Preventive and Diagnostic
A crown is a dental restoration that completely covers the outside of a severely decayed tooth. Dental crowns can be completed in two visits. During the first visit, the tooth is prepped (shaved down) and an impression is taken. A temporary crown is placed while the permanent crown is being made. During the second visit, the permanent crown is carefully fitted and then cemented into place for a permanent restoration.
A bridge replaces missing teeth without the use of a denture or dental implant. A false tooth is held in place by being attached to a neighboring tooth. In order to fabricate a bridge, crowns are made for the teeth on either side of the space and a false tooth is placed in between the crowns, which act as supports.
An inlay or onlay is a partial crown restoration that can be placed when there is not sufficient tooth structure to support a filling but enough tooth structure left that a full crown is not needed. Inlays/onlays are made of porcelain or gold, and they aesthetically and functionally replace the missing tooth structure.
Small areas of decay can be restored with tooth colored resin that is hardened with a specially designed light. Small areas of decay can be restored with tooth colored resin for a long-lasting and aesthetically pleasing restoration.
Depending on the degree of tooth damage, any of the following dental treatments may be used:
- Porcelain veneers
- Dental crowns
- Dental implants
- Tooth bonding
- Tooth-colored fillings
- Dental bridges
- Periodontal Treatments
- Endodontic Treatments
After a thorough evaluation, we will work with you to create a step by step treatment plan for your reconstruction. The specific order of treatments will be outlined and explained during the evaluation.
Full mouth reconstruction can require multiple visits to the dentist office and can possibly take as long as 12 months. But at the end of this process, your mouth work better and look and feel great!
* Courtesy of Foy® Dentures
Cosmetic bonding is the process of filling or restoring teeth with a tooth-colored material in order to maintain a natural appearance. In order to bond a tooth, tooth colored material is added to the tooth to build it up.
Porcelain veneers are thin pieces of porcelain used to recreate the natural look of teeth. To place a veneer, a very small amount of the original tooth enamel must be removed. Afterwards, an adhesive layer is placed between the slightly prepped tooth and the veneer. The veneer is then hardened with a curing light.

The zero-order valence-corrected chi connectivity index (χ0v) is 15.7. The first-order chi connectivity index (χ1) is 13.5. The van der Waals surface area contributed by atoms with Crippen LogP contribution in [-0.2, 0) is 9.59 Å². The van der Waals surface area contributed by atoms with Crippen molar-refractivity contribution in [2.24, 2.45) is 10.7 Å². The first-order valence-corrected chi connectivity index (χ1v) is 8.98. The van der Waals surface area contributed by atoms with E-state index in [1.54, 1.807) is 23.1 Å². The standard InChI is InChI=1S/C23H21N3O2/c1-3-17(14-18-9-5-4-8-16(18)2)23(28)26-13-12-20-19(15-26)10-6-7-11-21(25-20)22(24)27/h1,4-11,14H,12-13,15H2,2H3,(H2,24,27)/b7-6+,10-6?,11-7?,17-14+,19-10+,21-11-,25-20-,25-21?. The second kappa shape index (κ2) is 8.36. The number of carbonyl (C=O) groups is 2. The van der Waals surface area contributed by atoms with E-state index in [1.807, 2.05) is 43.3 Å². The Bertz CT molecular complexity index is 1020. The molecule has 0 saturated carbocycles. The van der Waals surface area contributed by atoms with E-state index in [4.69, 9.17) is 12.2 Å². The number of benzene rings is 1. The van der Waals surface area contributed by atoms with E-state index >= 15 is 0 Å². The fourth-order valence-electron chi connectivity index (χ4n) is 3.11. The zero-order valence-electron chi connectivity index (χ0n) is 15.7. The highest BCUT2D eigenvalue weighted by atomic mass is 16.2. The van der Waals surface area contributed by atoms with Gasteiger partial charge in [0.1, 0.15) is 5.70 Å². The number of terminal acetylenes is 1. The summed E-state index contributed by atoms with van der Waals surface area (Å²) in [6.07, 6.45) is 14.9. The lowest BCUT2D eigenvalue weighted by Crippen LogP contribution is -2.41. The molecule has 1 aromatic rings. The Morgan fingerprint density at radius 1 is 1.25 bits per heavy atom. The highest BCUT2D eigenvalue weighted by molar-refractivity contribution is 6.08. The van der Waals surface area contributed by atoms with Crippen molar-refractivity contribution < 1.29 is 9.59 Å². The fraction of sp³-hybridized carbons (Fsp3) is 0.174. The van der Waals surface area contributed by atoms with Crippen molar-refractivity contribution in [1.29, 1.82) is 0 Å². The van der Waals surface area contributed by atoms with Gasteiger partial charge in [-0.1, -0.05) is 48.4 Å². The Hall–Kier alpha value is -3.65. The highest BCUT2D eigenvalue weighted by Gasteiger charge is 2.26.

In-Office Bleaching usually requires only one office visit. A protective gel or a rubber shield is placed over the gums to protect the soft tissue. A bleaching agent containing carbamide peroxide is applied to the teeth, and a laser light is then used to enhance the action of the whitening agent .
At-Home bleaching requires an impression of the teeth to be taken to make a customized mouth guard to hold the whitening gel, containing carbide peroxide, against the teeth. Once the mouth guard is made, it is worn for a period of time, as instructed by our office. The amount of time may vary from a couple hours a day, or all night, for up to four weeks or longer, if desired.
During an oral examination, a visual inspection is performed to detect normal and abnormal structures of the entire mouth, head and neck. Along with radiographs, an examination detects cavities, abnormalities in existing dental restorations, gum and bone recession and any other abnormal findings within the mouth, head and neck.
A dental cleaning, also known as an oral prophylaxis, is the removal of dental plaque and tartar (calculus) from the teeth. Specialized instruments are used to gently remove these deposits without harming the teeth. First, an ultrasonic device that emits vibrations and is cooled by water is used to loosen larger pieces of tartar. Next, hand tools are used to manually remove smaller deposits and smooth the tooth surfaces.
To treat TMJ disorders, first the cause has to be identified. In less severe cases TMJ disorders can be treated with self-managed care (easting soft foods, using ice packs, avoiding extreme jaw movement) or nonsurgical treatments (anti-inflammatory medications, Botox injections, stabilization splints).
Pre-formed, ready-to-wear mouth guards can be purchased inexpensively at many sporting stores, but they do not always fit well. They can be uncomfortable and interfere with talking and even breathing.
Sporting goods stores also offer semi-custom mouth guards, in which the plastic is heated and then the athlete bites on it while still warm to provide some level of custom fit.
Our office can make a custom mouth guard by taking an impression of your teeth and then creating a device fitted to your mouth for the highest level of both comfort and protection. (A custom fitted mouthguard can be particularly important for athletes who wear braces.)
Be sure to bring your mouthguard to your dental appointments so your doctor can be sure it still fits you well.